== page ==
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Old 05-21-2014, 07:47 AM   #1
wadenelson OP
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Leaning Me versus Leaning just the Bike

When I was a new rider I failed to lean into corners sufficiently. This didn't become a problem until I moved up to a powerful bike, an older Ninja, which simply wouldn't go around corners upright at any decent speed.

I learned two DIFFERENT ways to lean the bike, and I'm still not 100% sure when to use each.

Imagine making a right hand sweeper turn.

Method one, I would scoot my butt to the LEFT (opposite) side of the saddle, and pull myself up towards the LEFT handlebar. (Shortening my left arm, extending my right arm, pushing the handlebars to the right) Essentially I stayed upright but leaned the bike to the right, "pushing" it down.

This seems to be how I see guys riding in the dirt, leaning a motocross bike hard over but staying upright themselves.

When I rode with another rider who couldn't corner for crap, either having to slow down for every corner or else going wide into the other lane I taught him the "pull yourself up to the opposite bar" technique and 5 minutes later he was doing great.

Method two, I keep my butt centered on the seat, but lean my whole body to the right, into the turn. Perhaps extend my right knee out. This is more like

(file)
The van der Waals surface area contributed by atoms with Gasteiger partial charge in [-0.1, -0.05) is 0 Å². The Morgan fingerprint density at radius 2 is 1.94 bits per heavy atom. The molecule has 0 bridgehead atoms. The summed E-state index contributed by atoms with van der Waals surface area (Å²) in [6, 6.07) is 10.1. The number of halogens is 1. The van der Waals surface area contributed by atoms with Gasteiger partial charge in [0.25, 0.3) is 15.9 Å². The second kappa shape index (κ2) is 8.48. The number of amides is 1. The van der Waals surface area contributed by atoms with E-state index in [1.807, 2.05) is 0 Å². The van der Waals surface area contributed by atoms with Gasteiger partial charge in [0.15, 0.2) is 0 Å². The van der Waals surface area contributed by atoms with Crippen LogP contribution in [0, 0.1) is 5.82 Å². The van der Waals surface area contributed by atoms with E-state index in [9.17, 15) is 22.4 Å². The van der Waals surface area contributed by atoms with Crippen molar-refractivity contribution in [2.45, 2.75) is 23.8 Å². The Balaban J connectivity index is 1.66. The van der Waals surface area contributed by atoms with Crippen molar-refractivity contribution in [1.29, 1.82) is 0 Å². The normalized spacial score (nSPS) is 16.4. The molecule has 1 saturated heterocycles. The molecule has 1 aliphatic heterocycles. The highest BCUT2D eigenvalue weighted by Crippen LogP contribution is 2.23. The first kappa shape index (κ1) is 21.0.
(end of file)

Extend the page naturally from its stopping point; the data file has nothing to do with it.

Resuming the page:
the guys you see racing on TV, getting body AND bike leaned over.

It seems you can corner a lot harder leaning both bike AND rider, but at the speeds I ride, both techniques seem to work equally well.

As for method two, I'm not quite sure what else I should be doing? Should I move to the right of the seat while approaching a curve? Should I be trying to shift my weight, say, front to back as I go through the curve? Or strictly leaning to the side?

I read somewhere the reason that method #1 works is because the MC is so much heavier than the rider that leaning it alone is sufficient to make it turn which is NOT true of bicycles, where the rider outweighs the bike.

Honestly, I've tried reading Code & other books on proper cornering technique and simply can't "grasp" what they're saying. I'd probably have to go to these guys riding camps and talk to them in person to understand what they're saying.

I'm a fairly experienced rider at this point; I go around corners at the same speeds as everyone else does (comfortably) or even a bit faster and am somewhat embarrassed to admit that I'm still not 100% clear on correct cornering technique
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Old 05-21-2014, 07:53 AM   #2
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Old 05-21-2014, 08:03 AM   #3
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While both methods will get you around a corner, on the street, it's generally preferable for the rider to lean into the turn.

The reason is that getting the rider's body weight to the inside of the turn reduces the lean angle required of the motorcycle itself to go around a given turn at a given speed.

The bike being more upright does two things for you:

- More ground clearance. This is probably the more important benefit, since dragging hard parts can quickly turn into a loss of traction when a muffler, footpeg, centerstand, etc., levers one or both wheels off the pavement. Not good.